Low key lighting is one of the styles that can turn a standard portrait into a glamorous image. Kick it up a notch and uncover the cinematic potential of your shot.
What is low key lighting?
This technique is used when the photographer or the director wants to isolate its subject and add a sense of drama to the image.
This effect relies on a hard light source to enhance the shadows in the setting. It’s all about the contrast it creates. This way, you fully draw the viewer’s attention to your subject. The finished image will contain predominantly dark tones, conveying atmosphere.
How to shoot low key lighting indoors
You low key lighting setup isn’t that complicated to put together, really. It consists of a large light source, reflectors, and diffusers. But you can skip the latter two if not available. If you are lucky enough to work with professional studio tools, you will get amazing results.
First, dim the lights because you want to make the ambient light as low as possible. Then focus on that one key light source. Control it to your own liking. Your aim should be to direct it to a particular part of the scene or on the subject. Do not, by all means, allow light to brighten your background. The key to low key lighting photography is no light “contamination”. Additionally, you can experiment with backlighting.
Next, take out your camera and check the camera settings. Set the ISO as low as possible, to base ISO. Depending on the model you are using, it is either 100 or 200. A low ISO means a better image quality. It will keep your image dark as well as ensuring it is noise-free. Don’t set the ISO high because you will get that non-professional grain destined to ruin your picture. Secondly, adjust the shutter speed and aperture until satisfied with the effect it gives. You should set the shutter speed to the fastest to reduce sunlight. The aperture should be wide open (this means low numbers). Take test shots until you get everything right.
Once you’ve got the scene and the camera settings ready, it’s time to shoot. Set up the flash. You can lower the flash output if you feel like there’s enough light in the scene. If you do not have a flash, consider moving to the outdoors. Wait until nightfall, and find a light source – artificial or moonlight.
Ultimately, work with your camera and light sources to achieve the end result.
How to shoot low key lighting outdoors
Now that we’ve shown you how to shoot mysterious images indoors or at night let’s take it outside. While it is not impossible to shoot low-key during the day, it’s tricky. Just know that it is technically possible and all you need is patience.
Place your subject in a light in front of a shadowy background. Just as you did indoors, set the scene by doing all that’s necessary. If it means constructing the background, do that. You can add dark colored pieces of material behind your center of interest. If there’s not enough contrast between the background and the subject, an off-camera flash should do the trick.
We suggest you place the camera on a tripod or something steady. Try not to hand-hold it because a wide open aperture with fast shutter speed is bound to cause camera shake.
As an additional tip, try shooting in RAW. The RAW format is a photographer’s favorite. It captures a broad range of tones and ultimately leads to better post processing.
Low key lighting post processing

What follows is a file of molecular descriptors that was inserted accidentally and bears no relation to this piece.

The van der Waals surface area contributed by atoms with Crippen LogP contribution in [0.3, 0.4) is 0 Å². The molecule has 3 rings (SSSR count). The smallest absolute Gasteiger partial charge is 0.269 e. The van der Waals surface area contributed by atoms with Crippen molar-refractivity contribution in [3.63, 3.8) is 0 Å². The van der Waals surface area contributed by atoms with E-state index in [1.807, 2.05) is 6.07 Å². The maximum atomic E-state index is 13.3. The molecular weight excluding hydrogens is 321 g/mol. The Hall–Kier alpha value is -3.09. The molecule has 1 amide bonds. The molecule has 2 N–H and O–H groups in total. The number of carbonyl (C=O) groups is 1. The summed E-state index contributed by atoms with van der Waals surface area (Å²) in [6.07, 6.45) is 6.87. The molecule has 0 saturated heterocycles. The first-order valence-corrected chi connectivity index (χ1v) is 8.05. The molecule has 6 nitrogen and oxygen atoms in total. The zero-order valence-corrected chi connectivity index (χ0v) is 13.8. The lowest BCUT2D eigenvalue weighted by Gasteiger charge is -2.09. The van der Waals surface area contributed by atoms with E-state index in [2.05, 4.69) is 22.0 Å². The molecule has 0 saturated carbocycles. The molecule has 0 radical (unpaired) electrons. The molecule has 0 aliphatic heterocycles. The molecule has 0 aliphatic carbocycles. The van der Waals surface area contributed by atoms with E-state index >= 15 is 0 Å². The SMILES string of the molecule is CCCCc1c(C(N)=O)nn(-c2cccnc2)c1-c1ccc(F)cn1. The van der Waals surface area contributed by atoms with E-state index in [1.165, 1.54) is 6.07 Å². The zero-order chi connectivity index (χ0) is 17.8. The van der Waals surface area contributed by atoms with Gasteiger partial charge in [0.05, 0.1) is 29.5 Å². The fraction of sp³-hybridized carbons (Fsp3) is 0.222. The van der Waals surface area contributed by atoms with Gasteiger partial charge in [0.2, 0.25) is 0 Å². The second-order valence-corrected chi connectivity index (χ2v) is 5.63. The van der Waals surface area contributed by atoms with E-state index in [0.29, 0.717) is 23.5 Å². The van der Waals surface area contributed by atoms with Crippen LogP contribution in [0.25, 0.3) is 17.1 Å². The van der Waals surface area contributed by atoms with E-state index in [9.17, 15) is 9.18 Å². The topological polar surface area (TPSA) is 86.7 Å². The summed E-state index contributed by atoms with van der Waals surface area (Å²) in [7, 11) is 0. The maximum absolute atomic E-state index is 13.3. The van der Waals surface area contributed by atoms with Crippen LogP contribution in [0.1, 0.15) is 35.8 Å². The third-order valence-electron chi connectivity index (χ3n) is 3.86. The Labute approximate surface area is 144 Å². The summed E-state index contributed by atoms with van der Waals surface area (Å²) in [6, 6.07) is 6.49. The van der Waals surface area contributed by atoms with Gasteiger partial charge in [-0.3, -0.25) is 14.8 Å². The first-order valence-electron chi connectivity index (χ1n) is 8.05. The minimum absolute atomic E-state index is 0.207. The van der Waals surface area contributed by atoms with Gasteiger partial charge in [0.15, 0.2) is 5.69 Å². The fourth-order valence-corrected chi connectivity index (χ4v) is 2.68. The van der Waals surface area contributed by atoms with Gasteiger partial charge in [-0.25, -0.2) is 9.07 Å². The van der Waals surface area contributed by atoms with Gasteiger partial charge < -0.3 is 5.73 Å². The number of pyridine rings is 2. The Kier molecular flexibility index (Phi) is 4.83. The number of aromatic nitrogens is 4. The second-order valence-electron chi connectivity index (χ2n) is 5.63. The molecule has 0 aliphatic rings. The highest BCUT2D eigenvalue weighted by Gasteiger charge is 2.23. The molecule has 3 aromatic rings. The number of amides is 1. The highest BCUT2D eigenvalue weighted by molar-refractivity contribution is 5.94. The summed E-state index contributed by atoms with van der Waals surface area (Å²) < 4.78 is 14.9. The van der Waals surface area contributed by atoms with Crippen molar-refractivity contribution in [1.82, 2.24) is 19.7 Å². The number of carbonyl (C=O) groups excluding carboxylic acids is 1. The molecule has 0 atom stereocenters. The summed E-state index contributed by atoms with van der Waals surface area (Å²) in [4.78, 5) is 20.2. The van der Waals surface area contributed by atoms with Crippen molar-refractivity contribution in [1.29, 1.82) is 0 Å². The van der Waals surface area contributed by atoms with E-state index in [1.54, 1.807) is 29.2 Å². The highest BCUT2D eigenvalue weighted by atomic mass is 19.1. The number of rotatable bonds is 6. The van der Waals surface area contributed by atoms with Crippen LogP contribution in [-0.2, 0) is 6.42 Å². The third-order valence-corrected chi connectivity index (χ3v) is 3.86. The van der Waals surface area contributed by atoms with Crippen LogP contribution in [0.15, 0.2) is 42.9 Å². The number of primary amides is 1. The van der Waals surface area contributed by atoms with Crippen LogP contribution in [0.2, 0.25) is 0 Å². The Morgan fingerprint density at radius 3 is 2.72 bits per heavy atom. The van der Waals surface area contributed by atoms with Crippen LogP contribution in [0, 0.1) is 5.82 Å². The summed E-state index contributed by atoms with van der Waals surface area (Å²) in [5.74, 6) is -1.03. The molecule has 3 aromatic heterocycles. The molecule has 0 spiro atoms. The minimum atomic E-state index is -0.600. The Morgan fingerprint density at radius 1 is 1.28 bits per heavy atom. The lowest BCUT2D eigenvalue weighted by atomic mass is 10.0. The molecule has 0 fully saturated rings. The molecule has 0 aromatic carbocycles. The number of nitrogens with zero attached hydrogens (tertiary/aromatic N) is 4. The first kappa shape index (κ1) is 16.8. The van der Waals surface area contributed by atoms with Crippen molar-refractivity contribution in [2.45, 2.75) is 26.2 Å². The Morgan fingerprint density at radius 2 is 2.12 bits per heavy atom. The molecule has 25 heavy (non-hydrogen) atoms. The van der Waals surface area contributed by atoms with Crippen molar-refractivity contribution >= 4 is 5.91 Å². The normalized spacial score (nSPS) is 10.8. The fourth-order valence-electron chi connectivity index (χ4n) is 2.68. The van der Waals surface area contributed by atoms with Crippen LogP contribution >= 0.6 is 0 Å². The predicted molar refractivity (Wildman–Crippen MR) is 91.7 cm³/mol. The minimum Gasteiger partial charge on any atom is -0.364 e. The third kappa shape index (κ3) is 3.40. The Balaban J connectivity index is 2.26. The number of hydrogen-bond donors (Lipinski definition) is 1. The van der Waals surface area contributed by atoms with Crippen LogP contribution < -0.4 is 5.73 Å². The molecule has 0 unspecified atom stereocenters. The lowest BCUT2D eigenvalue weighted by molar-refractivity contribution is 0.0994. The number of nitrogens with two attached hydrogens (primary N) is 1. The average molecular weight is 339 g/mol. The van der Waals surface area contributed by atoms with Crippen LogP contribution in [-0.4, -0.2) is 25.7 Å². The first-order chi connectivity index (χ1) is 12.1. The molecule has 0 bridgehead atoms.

While it’s true that most of the work has to be done by the camera, image editors are useful too. Post processing will further enhance the drama in your pictures.
Using Photoshop, desaturate your image. Move the saturation slider to -100 until you get a black and white image. Next, create a new layer and raise the brightness and contrast until the picture looks perfect to you. Then, adjust the curves.
Low key lighting in film
It’s not all about photography, you know? Low key lighting is successfully used in cinema to add further drama to the action. And no other film genre has used low key light as perfectly as film noir.
Film noir more often uses hard lights that leave shard-edged shadows. This is created by using a single point source of light such as a bare halogen bulb. It’s these hard shadows that define the look of film noir.
There are a few tools used to manipulate light and shadow in movies. Such a device is called Cucoloris, also known as “cookies”. Cucoloris are cuts of wood, plastic, metal, or other materials. These go in between the light fixture and your center of interest. You can make one yourself.
Then we have Gobos. These cutouts made of metal or glass go inside the light fixture between a source of light and a lens. They cast a crisp shadow but only work with specialized lights with projection lenses.
Film noir is also known for the eye light. The light is isolated so that only the eyes and the brows get illuminated. This helps achieve that dramatic look. There are a couple of ways to do it. Flags block light in places where you don’t want to see it. Or you can use barn doors attached to the light fixture.
To sum it up, low key lighting is one of the key techniques to use if you want to enhance the contrast in an image. This style is a theoretical concept. This means that while you must follow basic rules, you still have freedom of hand. You can achieve dramatic effects with both studio and improvised equipment. Props play a secondary role and don’t stress too much over a missing flash, reflectors, and others. As long as you have a decent camera on your hands, low key lighting photography is possible in almost any circumstances.
Bottom line, experiment with lighting and camera settings as much as you can. The end result will eventually be a fabulously dramatic one.